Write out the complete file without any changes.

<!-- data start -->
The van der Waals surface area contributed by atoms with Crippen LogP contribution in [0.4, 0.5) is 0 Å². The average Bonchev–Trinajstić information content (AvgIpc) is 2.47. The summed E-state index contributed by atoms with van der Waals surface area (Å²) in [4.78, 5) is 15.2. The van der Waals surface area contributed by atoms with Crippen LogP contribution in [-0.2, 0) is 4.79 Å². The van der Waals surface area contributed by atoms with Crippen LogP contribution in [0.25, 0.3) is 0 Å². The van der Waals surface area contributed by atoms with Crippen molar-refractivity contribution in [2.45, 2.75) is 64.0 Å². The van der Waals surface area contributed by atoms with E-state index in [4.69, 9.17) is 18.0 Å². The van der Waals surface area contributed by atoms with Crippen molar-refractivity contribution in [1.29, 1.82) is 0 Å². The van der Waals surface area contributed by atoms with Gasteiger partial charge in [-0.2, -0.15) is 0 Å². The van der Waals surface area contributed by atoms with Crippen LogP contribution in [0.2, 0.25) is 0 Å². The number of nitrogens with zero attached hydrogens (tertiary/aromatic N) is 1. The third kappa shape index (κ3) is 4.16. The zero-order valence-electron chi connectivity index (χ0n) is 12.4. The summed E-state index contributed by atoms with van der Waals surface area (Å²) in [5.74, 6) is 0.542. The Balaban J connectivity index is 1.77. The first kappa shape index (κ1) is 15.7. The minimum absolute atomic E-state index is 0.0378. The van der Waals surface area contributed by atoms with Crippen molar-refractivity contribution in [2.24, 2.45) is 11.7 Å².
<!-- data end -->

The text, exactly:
The van der Waals surface area contributed by atoms with Crippen LogP contribution in [0.4, 0.5) is 0 Å². The average Bonchev–Trinajstić information content (AvgIpc) is 2.47. The summed E-state index contributed by atoms with van der Waals surface area (Å²) in [4.78, 5) is 15.2. The van der Waals surface area contributed by atoms with Crippen LogP contribution in [-0.2, 0) is 4.79 Å². The van der Waals surface area contributed by atoms with Crippen LogP contribution in [0.25, 0.3) is 0 Å². The van der Waals surface area contributed by atoms with Crippen molar-refractivity contribution in [2.45, 2.75) is 64.0 Å². The van der Waals surface area contributed by atoms with E-state index in [4.69, 9.17) is 18.0 Å². The van der Waals surface area contributed by atoms with Crippen molar-refractivity contribution in [1.29, 1.82) is 0 Å². The van der Waals surface area contributed by atoms with Gasteiger partial charge in [-0.2, -0.15) is 0 Å². The van der Waals surface area contributed by atoms with Crippen LogP contribution in [0.2, 0.25) is 0 Å². The number of nitrogens with zero attached hydrogens (tertiary/aromatic N) is 1. The third kappa shape index (κ3) is 4.16. The zero-order valence-electron chi connectivity index (χ0n) is 12.4. The summed E-state index contributed by atoms with van der Waals surface area (Å²) in [5.74, 6) is 0.542. The Balaban J connectivity index is 1.77. The first kappa shape index (κ1) is 15.7. The minimum absolute atomic E-state index is 0.0378. The van der Waals surface area contributed by atoms with Crippen molar-refractivity contribution in [2.24, 2.45) is 11.7 Å².